[INFOGRAPHIC] The Tide Turns For Women In Tech
In studying women in the workplace, there is much to be said about a lack of sufficient representation. Within the tech world, it is an intuitive recognition that women have difficulty establishing themselves in technical and founding roles. Though there has been modest progress, a McKinsey study found that almost twice as many men are hired externally as directors and SVPs, when compared to women.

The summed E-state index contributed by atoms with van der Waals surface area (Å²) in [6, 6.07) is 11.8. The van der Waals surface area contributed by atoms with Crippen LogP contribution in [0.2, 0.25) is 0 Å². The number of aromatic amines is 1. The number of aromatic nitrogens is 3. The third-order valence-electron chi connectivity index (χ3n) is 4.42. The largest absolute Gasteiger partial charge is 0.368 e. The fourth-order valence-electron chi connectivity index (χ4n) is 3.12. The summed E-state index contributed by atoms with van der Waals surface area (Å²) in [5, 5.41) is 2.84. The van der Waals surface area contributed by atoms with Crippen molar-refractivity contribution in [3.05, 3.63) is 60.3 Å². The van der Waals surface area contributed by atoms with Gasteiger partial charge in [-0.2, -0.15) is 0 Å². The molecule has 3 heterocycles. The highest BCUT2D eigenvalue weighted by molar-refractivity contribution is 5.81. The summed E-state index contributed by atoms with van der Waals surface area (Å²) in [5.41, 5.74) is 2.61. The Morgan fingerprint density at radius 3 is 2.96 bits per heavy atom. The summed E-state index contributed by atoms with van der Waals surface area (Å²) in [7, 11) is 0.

The underlying problem is two-dimensional. Indeed, while women make up half the workforce, only 24% pursue a STEM (science, technology, engineering and mathematics) degree. In developing countries, the number is even less. Moreover, when women do start working in tech companies, the lag in early stage promotion makes it even more difficult to ascend to more senior managerial roles. For example, 7% of partners at the top 100 VC firms are women; and only 12% of partner roles at corporate venture firms and incubators are held by females. According to the Sheffield study, the Middle East suffers a total income loss of 27% as a result of an unfavorable environment for women working and starting up companies.
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